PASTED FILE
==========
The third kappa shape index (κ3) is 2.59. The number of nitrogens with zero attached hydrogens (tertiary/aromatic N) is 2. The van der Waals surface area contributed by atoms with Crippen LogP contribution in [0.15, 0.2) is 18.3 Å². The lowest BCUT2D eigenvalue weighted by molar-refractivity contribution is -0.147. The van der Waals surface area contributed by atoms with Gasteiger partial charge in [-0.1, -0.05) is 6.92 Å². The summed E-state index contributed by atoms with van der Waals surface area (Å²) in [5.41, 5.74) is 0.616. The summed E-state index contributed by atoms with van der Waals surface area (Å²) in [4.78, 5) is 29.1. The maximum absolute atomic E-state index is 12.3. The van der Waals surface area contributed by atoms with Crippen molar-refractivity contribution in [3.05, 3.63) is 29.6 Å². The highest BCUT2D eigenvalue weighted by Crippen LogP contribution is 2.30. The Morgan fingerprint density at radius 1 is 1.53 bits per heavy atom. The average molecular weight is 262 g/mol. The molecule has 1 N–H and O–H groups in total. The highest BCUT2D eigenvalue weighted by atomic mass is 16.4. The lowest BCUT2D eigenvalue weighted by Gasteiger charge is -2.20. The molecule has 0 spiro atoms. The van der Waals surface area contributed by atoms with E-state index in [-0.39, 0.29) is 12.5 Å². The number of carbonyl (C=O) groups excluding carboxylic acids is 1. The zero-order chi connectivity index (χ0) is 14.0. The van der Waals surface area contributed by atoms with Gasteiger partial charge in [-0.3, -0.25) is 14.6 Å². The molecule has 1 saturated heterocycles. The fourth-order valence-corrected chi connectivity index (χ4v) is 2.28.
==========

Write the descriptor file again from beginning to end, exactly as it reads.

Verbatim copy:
The third kappa shape index (κ3) is 2.59. The number of nitrogens with zero attached hydrogens (tertiary/aromatic N) is 2. The van der Waals surface area contributed by atoms with Crippen LogP contribution in [0.15, 0.2) is 18.3 Å². The lowest BCUT2D eigenvalue weighted by molar-refractivity contribution is -0.147. The van der Waals surface area contributed by atoms with Gasteiger partial charge in [-0.1, -0.05) is 6.92 Å². The summed E-state index contributed by atoms with van der Waals surface area (Å²) in [5.41, 5.74) is 0.616. The summed E-state index contributed by atoms with van der Waals surface area (Å²) in [4.78, 5) is 29.1. The maximum absolute atomic E-state index is 12.3. The van der Waals surface area contributed by atoms with Crippen molar-refractivity contribution in [3.05, 3.63) is 29.6 Å². The highest BCUT2D eigenvalue weighted by Crippen LogP contribution is 2.30. The Morgan fingerprint density at radius 1 is 1.53 bits per heavy atom. The average molecular weight is 262 g/mol. The molecule has 1 N–H and O–H groups in total. The highest BCUT2D eigenvalue weighted by atomic mass is 16.4. The lowest BCUT2D eigenvalue weighted by Gasteiger charge is -2.20. The molecule has 0 spiro atoms. The van der Waals surface area contributed by atoms with E-state index in [-0.39, 0.29) is 12.5 Å². The number of carbonyl (C=O) groups excluding carboxylic acids is 1. The zero-order chi connectivity index (χ0) is 14.0. The van der Waals surface area contributed by atoms with Gasteiger partial charge in [-0.3, -0.25) is 14.6 Å². The molecule has 1 saturated heterocycles. The fourth-order valence-corrected chi connectivity index (χ4v) is 2.28.